And they all live happily ever after.
The latest development in my catalogue of misery: my incredibly stupid and largely insane landlady now wants me out. She doesn't want a foreigner living in her apartment without some Japanese presence. Of course, the girl I married in Japan no longer provides that Japanese presence.
If this was a normal country, I'd say she can go whistle up a tree. Misfortune is me: this 'aint no normal country. I actually want to get out of here, but, as I mentioned above, moving apartment in this country costs a fortune. And where to move to? And what kind of life?
Next problem: I went to the hospital this week. Because the girl I married in Japan forged my signature for a lovely quick criminal divorce, well now I have no health insurance. Next month I need a MRI-scan. It's very expensive.
So basically, I'm fucked.
Next problem: I heard recently from a friend that the girl I married in Japan was in a bad state. I was very anxious about her, so I decided to meet.
Yesterday we met. I have to wonder, if leaving me was such a great idea, how come three months later her mental condition is fucked and she looks completely depressed?
Like the corrupt Japanese politician in that little story, the girl I married in Japan is obsessed with becoming "clean." So, wanting to meet me was really nothing about me. It was just about her. It was just about her trying to be clean. She didn't say much. Of course she said sorry. The trick didn't work. I didn't say much either. But I did manage to get through the whole miserable meeting with hardly a tear shed.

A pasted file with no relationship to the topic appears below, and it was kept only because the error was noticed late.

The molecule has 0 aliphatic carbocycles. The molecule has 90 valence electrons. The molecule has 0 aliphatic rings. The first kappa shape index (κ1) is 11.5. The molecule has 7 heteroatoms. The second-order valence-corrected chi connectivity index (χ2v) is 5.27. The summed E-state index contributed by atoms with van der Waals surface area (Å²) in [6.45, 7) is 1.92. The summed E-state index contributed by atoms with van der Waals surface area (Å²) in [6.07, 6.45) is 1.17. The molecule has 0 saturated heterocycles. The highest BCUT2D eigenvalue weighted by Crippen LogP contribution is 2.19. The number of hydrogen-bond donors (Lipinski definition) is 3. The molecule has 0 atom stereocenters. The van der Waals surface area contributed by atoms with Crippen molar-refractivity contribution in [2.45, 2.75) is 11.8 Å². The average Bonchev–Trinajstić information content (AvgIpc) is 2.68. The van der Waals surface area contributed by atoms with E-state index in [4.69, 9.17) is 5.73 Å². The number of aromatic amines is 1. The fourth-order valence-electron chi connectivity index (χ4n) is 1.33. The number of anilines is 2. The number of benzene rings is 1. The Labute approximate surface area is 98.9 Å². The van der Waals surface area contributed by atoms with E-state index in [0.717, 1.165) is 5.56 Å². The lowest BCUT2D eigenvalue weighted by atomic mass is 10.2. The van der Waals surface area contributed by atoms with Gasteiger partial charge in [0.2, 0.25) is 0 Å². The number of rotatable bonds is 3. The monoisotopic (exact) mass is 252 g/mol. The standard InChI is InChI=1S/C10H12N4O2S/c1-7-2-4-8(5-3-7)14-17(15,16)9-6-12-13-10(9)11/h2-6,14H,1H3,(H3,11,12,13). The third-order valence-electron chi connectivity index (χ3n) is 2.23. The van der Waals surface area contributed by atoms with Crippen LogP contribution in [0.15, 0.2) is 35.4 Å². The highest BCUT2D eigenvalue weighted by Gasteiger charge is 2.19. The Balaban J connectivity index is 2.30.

Obviously when you fuck someone up so much that you actually become a criminal—I won't even mention my healthcare problems—well obviously you can't become clean so easily as Japanese like to think.
She's also completely obsessed with her own misery. She's started her new life and her new apartment is clean and far from Tokyo and far from memories. But the misery remains. And then a job offer from a Japanese company didn't work out. So now she feels all rejected and thinks she has no value. It really is a shame. She'll just have to keep her present executive position a bit longer and fill up the bank account a bit more until the next job offer comes along. Life's hard, right? So obviously her mental state is not great. Most people would love to be in her position. All her misery comes from deep inside. And that's why I can't hate her, no matter what she's done.
She's also obsessed with being independent. She thinks it means doing everything alone and accepting help from no one. What a lonely independence. Where's the humanity? Where's love and compassion? Where's even the chance of happiness?
So any way, the meeting was a waste of time. It didn't make her clean. And it's just made me even more worried about her. It's a sad situation to be in because she's definitely not worried about me.
Yesterday we met. I have to wonder, if leaving me was such a great idea, how come three months later her mental condition is fucked and she looks completely depressed?
And tomorrow I have to wake up and get up and get on with life. And the day after that. And the day after that. I can hardly be bothered.
Oh, one final thing: is it really possible to lose 1.5kg in 24 hours? Well that's what happened. And I stopped my diet ages ago. Maybe I will fade away after all.
Riding home on my bike early this evening, the neighbourhood streets were filled with girls young and old dressed in their kimonos and on their way to a local festival.